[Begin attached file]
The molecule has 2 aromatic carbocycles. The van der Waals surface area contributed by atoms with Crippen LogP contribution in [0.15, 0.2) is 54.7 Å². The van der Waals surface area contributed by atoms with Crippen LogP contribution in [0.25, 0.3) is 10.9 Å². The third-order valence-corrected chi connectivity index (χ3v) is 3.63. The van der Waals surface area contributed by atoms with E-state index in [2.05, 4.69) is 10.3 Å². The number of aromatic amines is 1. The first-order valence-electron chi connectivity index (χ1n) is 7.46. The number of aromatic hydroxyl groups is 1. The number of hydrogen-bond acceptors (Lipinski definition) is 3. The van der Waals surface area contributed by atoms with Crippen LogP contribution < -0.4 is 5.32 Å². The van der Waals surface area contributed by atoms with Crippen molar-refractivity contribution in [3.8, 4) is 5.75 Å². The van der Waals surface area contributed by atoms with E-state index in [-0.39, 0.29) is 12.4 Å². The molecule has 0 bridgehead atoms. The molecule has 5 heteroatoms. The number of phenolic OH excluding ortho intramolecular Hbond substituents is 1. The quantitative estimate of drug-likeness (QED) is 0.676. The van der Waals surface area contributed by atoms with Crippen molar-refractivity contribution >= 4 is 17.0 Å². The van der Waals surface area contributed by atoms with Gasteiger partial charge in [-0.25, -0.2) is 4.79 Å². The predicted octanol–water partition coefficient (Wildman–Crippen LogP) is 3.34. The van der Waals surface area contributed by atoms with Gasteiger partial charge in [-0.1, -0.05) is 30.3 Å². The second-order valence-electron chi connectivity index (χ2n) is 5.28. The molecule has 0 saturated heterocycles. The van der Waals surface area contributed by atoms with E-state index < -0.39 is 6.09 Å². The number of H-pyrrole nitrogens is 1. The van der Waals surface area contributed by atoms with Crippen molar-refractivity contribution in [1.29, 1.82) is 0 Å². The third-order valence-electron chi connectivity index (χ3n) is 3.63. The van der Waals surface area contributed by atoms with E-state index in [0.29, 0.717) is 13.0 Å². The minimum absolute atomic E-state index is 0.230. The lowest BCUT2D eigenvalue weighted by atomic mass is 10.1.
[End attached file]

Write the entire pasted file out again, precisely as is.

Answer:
The molecule has 2 aromatic carbocycles. The van der Waals surface area contributed by atoms with Crippen LogP contribution in [0.15, 0.2) is 54.7 Å². The van der Waals surface area contributed by atoms with Crippen LogP contribution in [0.25, 0.3) is 10.9 Å². The third-order valence-corrected chi connectivity index (χ3v) is 3.63. The van der Waals surface area contributed by atoms with E-state index in [2.05, 4.69) is 10.3 Å². The number of aromatic amines is 1. The first-order valence-electron chi connectivity index (χ1n) is 7.46. The number of aromatic hydroxyl groups is 1. The number of hydrogen-bond acceptors (Lipinski definition) is 3. The van der Waals surface area contributed by atoms with Crippen LogP contribution < -0.4 is 5.32 Å². The van der Waals surface area contributed by atoms with Crippen molar-refractivity contribution in [3.8, 4) is 5.75 Å². The van der Waals surface area contributed by atoms with E-state index in [-0.39, 0.29) is 12.4 Å². The molecule has 0 bridgehead atoms. The molecule has 5 heteroatoms. The number of phenolic OH excluding ortho intramolecular Hbond substituents is 1. The quantitative estimate of drug-likeness (QED) is 0.676. The van der Waals surface area contributed by atoms with Crippen molar-refractivity contribution >= 4 is 17.0 Å². The van der Waals surface area contributed by atoms with Gasteiger partial charge in [-0.25, -0.2) is 4.79 Å². The predicted octanol–water partition coefficient (Wildman–Crippen LogP) is 3.34. The van der Waals surface area contributed by atoms with Gasteiger partial charge in [-0.1, -0.05) is 30.3 Å². The second-order valence-electron chi connectivity index (χ2n) is 5.28. The molecule has 0 saturated heterocycles. The van der Waals surface area contributed by atoms with E-state index < -0.39 is 6.09 Å². The number of H-pyrrole nitrogens is 1. The van der Waals surface area contributed by atoms with Crippen molar-refractivity contribution in [1.29, 1.82) is 0 Å². The third-order valence-electron chi connectivity index (χ3n) is 3.63. The van der Waals surface area contributed by atoms with E-state index in [0.29, 0.717) is 13.0 Å². The minimum absolute atomic E-state index is 0.230. The lowest BCUT2D eigenvalue weighted by atomic mass is 10.1.